• I read Emma Span’s piece dated February 12 and nowhere within does it make any reference to whatever delusional scandal you may be referring to. About the only thing that comes to my mind, and I’ve been around Yankee land since the days of The Mick and Yogi, is when The Boss didn’t care for Jeter’s late night partying at the very beginning of his career. Few athletes in the history of professional sports personify what it means to dedicate themselves to their sport with the dignity and grace of a Derek Jeter. Few athletes in the history of professional sports epitomize what a solid All American role model for our young men and women should be as a Derek Jeter. When you live your life righteously it is reflected outwardly and does not go unnoticed. Thank you Mr. Jeter, for being a beacon of integrity and decency for all to see and learn from.

      • Maybe I shouldve said read the article and all of the comments! This post copied below rom Emma herself came to a reply by me at the top of the responses. There were a couple others blogged by posters but the point reallyis, who knows what in the media is true and what isnt these days?

        emmaspanMod> Wayne P. • 8 days ago

        Well… mostly…. http://nypost.com/2011/12/13/j

        1 △ ▽

        • You like ice cream… That’s an allegation there is no proof to the general public because you chose to maybe eat it in solitude… You can’t knock jeter… Times have changed and there won’t ever be an unegotistical player like him again… GO SOX!

    • Wayne P. Must be a Red Sox fan,only they would find the time to try and make Jeter look bad in the eyes of his adoring fans! Good luck with that one pal! Ain’t gonna happen!!

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  4. Mark’s comments are my exact sentiments. I’ve been a Yankee fan
    since the mid 50’s, my idol has always been “The Yog”. But, there’s
    never been a better face of the Yankee’s than Derek Jeter!

  5. Been a true Yankee fan since 1965 and have never seen nor read of another Bomber was carried himself with great class and dignity with the possible exception of the Yankee Clipper. Different men for different times but class acts both!

  6. Pingback: Nothing Out of the Ordinary | SD Yankee Report

  7. As the mother of two sons ages 23 and 19, Derek Jeter is a role model for young athletes and how they should conduct themselves. He is the face of hard work and giving it 110 percent at all times. Derek is definitely one of the greatest players of MLB. I am sure history will agree. We will definitely miss watching him play.

  8. I think he’s a role model for being a great baseball player and teammate. I don’t know how any of us can claim one way or the other that he’s a role model for how to comport yourself as a human being — unless the only criteria is whether you are able to date a lot of celebrity or model women who don’t dish on you after the breakup.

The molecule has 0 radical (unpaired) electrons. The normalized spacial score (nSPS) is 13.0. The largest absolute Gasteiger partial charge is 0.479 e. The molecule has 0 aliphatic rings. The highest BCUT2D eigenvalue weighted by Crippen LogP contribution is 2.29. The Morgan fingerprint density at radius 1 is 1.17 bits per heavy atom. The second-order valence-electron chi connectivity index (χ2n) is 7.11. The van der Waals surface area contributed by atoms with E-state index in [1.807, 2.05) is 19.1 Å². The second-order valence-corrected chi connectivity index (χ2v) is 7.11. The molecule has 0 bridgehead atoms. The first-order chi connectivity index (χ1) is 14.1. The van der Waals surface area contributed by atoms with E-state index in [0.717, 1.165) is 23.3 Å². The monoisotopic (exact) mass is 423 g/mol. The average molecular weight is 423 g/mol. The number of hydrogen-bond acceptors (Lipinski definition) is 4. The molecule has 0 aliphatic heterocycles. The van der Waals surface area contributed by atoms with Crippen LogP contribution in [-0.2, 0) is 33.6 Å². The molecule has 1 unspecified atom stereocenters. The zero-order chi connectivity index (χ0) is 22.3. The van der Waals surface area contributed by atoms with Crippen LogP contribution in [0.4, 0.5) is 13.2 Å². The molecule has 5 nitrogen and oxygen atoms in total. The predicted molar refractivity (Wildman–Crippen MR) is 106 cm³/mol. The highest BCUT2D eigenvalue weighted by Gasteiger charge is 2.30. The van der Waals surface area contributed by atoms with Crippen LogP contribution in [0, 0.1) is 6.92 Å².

As to being the greatest face of the franchise since JoeD, Yogi, or Mickey: what about Thurman Munson? What about Don Mattingly? Let’s not get carried away. And don’t go all “he won 5 world series” in rebuttal. Jeter would not have won five in the 70’s (a hugely competitive time in the AL East and baseball generally) or in the 80’s (when the Yankees were being royally wasted by The Boss).

  9. Derek Jeter has been a refreshing superstar — clear of scandals and allegations of improper behavior. While many ballplayers choose to use illegal or banned drugs, Jeter excels on and off the field.

  10. One way to define “role model” by listing common characteristics of highly regarded athletes who do NOT match up to Jeter ( who has avoided these trappings), such as: (1) Steroid use, (2) Dissing his opponents, (3) Dissing his manager and coaches, (4) Blaming his teammates for losses, (5) Blaming the umpires for bad calls, and (6) Complaining about field conditions, weather conditions, or anything else that may impact the final score. On the flip side, Jeter established the Turn 2 Foundation in 1996 to help children and teenagers avoid drug and alcohol addiction, and to reward those who show high academic achievement. He treats his teammates, his opponents, the media, and the public with class 100% of the time, stays in shape, is a student of the game, and always hustles — which is a pretty good definition of a “role model” in my book.

    • My main contention about Jeter as role model is that we don’t really know how he treats people in his orbit. But of course you’re right that the Turn2 Foundation has done good work and that’s a testament to him and his family. And that he handles himself on the field with unsurpassed calm and cool.

  11. I’ve been a fan since I fell in love with Joe D. and trying to watch the games this season R going to be hard, BUT if Derek doesn’t marry Minka Kelly, I’m going to N. Y. in my wheelchair and smack him!!!
    Luv U Derek and will miss you terribly. Happiness in whatever you choose to do.

  12. can only say thank you Derek Jeter for 19, soon to be 20, years of dedication to your sport and to your team; for the hits, the wins, the championships. i don’t need anything else